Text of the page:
Coming of Colonel Olcott to Sri Lanka is generally believed to be fortuitous, as was also reported in the paragraph above. Dr. Peebles who happened to be at the Memorial Service has this to say. “It gives me great pleasure to state that I personally knew Colonel Olcott for about 35years; knew him as a spiritualist, sit- ting in spiritualist seances; knew him as a medium influenced by Indian spirits to heal the sick. Later I knew him as a Theosophist and I spent with him and Madam Blavatsky, two weeks at the home of the Eddy Mediums in Chittenden, Vermont” Dr. J.M.Peebles, an international lecturer, prolific and talented author and journalist, was himself a spiritualist. He had his home at Hammonton, New Jersey. From the above statements one could conclude that Dr.Peebles has known Colonel Olcott from around 1872 and most likely Dr.Peebles’ book could have been a topic of discussion between them. Peebles further states that “on three of my journeys around the world, I met the Colonel in both India and Ceylon. Once I remained two months with him at Adyar, a magnificent place...” According to the biography of Peebles, he has even helped Colonel Olcott in establishing educational facil- ities in India and Sri Lanka.

Hence it could be said that Colonel Olcott came to Sri Lanka with a mission in hand. He would have had a feel of the plight of the Buddhists in Sri Lanka from his discussions with Peebles. He also had direct communications with the scholar Buddhist monks, and more particularly with Venerable Hikkaduwe Sri Sumangala Maha Thera of the Vidyodaya Pirivena, Venerable Piyaratanatissa Thera of Dodanduwa, who started the first Buddhist school in Dodanduwa, and Ven.Migettuwatte Gunananda Maha Thera of Dipaduttaramaya, Kotahena and with them he had regular exchange of letters. In a letter dated June 15,1878 there is a reference to the book of Peebles. Other notable monks of the period with whom he had very close contact were Ven.Walane Sri Siddhartha Maha Thera of the Paramadhammacetiya Pirivena. Ratmalana, Ven. Ratmalane Sri Dhammaloka Maha Thera of the Vidyalankara Pirivena,and Ven Waskaduwe Sri Subhuti Maha Nayaka Thera.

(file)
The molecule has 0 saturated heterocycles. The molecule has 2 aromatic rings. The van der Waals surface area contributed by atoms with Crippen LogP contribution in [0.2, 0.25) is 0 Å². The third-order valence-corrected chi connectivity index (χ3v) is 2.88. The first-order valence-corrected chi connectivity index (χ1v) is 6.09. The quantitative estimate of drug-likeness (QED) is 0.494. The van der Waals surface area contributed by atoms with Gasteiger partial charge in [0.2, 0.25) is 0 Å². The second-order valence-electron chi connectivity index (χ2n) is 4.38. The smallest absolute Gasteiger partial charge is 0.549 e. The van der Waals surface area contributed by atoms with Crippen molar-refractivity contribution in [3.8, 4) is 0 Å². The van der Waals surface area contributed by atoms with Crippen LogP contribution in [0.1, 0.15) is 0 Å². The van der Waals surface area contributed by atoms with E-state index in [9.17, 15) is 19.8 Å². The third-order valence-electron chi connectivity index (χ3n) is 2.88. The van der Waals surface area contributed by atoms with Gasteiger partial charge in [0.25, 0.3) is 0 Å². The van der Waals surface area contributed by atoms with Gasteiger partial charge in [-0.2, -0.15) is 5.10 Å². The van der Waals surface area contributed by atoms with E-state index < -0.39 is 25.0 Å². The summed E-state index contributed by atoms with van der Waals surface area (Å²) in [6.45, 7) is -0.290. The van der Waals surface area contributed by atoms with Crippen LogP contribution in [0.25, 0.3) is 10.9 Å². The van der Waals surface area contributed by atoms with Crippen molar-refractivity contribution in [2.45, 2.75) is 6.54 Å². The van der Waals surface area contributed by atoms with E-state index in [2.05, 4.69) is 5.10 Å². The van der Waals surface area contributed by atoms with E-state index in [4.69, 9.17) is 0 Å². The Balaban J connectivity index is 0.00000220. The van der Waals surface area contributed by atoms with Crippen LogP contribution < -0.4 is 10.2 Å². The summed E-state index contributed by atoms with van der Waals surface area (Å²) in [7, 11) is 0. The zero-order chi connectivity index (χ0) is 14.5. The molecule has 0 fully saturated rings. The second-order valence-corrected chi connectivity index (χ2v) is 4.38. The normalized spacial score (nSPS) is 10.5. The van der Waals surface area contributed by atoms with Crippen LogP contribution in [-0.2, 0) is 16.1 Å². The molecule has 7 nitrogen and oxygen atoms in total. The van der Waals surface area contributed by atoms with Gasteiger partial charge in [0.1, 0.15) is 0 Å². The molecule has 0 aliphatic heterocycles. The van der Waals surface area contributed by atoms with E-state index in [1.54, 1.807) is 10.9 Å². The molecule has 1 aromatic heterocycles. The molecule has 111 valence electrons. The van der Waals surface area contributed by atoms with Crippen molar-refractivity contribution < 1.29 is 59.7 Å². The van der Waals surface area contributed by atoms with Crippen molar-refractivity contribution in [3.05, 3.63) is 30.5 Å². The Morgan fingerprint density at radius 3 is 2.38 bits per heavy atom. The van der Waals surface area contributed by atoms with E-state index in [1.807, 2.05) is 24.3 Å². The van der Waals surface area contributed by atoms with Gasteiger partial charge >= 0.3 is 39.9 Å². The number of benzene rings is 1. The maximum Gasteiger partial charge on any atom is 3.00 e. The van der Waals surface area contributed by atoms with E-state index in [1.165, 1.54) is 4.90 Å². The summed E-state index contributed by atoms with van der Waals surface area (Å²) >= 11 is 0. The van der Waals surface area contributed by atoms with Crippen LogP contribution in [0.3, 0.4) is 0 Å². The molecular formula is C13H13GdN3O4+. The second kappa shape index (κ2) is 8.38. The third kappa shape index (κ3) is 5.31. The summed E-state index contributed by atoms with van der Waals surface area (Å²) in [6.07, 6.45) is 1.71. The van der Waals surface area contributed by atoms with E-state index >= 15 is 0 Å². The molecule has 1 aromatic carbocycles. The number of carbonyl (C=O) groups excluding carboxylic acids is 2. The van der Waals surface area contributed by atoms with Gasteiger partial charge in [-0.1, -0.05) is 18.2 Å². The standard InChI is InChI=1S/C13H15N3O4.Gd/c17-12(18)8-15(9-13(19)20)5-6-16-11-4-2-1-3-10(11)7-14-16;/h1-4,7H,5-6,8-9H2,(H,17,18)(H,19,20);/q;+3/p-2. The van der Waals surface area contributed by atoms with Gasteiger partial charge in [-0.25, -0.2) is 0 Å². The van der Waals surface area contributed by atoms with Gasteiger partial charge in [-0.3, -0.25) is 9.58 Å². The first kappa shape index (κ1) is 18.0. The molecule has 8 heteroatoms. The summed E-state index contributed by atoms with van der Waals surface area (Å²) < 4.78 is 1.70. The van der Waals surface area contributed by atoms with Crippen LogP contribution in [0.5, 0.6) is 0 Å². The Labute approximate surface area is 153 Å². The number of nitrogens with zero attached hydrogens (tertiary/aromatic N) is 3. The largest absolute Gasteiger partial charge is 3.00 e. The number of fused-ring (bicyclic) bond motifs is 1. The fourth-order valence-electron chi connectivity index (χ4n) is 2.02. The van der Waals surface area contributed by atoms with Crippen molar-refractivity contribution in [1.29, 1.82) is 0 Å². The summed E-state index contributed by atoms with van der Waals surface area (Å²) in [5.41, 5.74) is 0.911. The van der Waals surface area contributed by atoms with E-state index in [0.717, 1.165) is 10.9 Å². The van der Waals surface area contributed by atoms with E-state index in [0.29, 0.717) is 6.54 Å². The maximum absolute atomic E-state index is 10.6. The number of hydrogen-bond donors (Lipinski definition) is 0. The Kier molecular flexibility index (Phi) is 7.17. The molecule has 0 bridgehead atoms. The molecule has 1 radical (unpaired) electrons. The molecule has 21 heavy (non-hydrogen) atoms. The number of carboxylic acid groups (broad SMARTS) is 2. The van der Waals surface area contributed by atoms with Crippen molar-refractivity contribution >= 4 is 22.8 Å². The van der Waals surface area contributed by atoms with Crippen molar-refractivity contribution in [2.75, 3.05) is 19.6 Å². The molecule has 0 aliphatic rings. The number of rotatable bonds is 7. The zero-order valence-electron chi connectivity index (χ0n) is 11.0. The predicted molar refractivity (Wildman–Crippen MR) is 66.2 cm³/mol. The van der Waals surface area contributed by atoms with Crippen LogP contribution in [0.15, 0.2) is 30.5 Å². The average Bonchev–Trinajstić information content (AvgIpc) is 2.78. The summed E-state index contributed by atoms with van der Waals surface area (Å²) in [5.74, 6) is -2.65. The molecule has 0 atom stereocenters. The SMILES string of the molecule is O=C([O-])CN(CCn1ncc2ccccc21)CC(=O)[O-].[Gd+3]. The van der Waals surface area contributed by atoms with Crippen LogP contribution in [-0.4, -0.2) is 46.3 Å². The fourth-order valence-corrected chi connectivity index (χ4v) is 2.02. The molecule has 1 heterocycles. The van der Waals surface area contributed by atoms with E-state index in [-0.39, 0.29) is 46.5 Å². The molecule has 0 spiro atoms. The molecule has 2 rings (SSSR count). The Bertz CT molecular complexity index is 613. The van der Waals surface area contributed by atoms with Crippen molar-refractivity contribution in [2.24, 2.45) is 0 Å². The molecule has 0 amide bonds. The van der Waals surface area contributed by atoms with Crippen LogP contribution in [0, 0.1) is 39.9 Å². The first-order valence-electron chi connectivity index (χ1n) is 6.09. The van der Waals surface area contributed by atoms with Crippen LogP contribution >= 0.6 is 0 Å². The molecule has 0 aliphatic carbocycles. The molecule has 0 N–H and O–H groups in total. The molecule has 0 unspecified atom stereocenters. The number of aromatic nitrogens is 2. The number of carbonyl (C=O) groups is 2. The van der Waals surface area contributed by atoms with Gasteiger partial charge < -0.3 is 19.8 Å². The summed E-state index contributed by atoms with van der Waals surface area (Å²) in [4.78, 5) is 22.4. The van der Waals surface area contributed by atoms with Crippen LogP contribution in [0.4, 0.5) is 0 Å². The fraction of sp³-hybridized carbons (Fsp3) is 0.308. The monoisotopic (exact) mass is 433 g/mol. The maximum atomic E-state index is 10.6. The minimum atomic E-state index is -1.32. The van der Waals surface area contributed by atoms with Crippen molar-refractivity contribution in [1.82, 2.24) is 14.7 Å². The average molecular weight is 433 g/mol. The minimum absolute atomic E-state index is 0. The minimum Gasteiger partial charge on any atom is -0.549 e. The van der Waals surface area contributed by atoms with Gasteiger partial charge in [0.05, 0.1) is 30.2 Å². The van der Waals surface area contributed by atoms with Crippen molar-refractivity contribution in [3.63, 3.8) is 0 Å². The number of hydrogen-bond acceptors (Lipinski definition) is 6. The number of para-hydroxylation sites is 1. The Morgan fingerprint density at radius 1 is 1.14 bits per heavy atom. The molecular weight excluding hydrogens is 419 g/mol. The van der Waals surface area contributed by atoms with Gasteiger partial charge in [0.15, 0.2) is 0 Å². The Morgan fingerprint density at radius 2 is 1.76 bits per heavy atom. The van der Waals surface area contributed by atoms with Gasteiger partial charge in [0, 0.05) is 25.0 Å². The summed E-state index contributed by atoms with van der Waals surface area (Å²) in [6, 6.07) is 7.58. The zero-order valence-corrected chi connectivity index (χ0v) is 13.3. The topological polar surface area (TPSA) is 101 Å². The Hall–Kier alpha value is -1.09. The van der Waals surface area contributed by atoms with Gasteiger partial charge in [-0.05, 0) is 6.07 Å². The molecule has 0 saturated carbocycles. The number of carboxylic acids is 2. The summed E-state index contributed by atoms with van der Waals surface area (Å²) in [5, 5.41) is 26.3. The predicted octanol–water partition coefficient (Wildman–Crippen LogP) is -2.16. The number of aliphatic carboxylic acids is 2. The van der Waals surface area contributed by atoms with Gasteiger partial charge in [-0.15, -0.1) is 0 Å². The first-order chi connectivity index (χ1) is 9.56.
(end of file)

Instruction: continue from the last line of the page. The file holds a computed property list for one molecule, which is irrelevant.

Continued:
Because of these contacts, there was much preparation in Sri Lanka before his arrival and when he arrived at the Galle harbour accompanied by Madam Blavatsky there was much rejoicing. They were taken in procession to the Vijayananda Pirivena in Galle, where they were cordially greeted by an assembly of dis- tinguished monks and Buddhist laymen. Colonel Olcott had already embraced Buddhism while in New York. It was con- firmed in public when he observed the five precepts along with the tisarana, been administered by Venerable Akmeemana Dhammarama Nayaka Thera of the Vijayananda Pirivena. By this act he won the heart and confidence of all Buddhists in this coun- try and overnight he was accepted as a trusted servant who could spearhead the Buddhist cause. His fame spread throughout the length and breadth of Sri Lanka and wherever he went he was received with great warmth. He had many admirers and one of them was the firebrand Don David Hewavitarane, who even changed his name to Dharmapala and became an Anagarika. He accompanied Col. Olcott in his travels in Sri Lanka and even abroad. The Buddhists of this country needed a ‘white-skinned’ mentor and a good advocate who could face up to the colonial rulers. Colonel Olcott matched this requirement admirably and, hence, was able to make a lasting contribution to the Buddhist revivalist movement.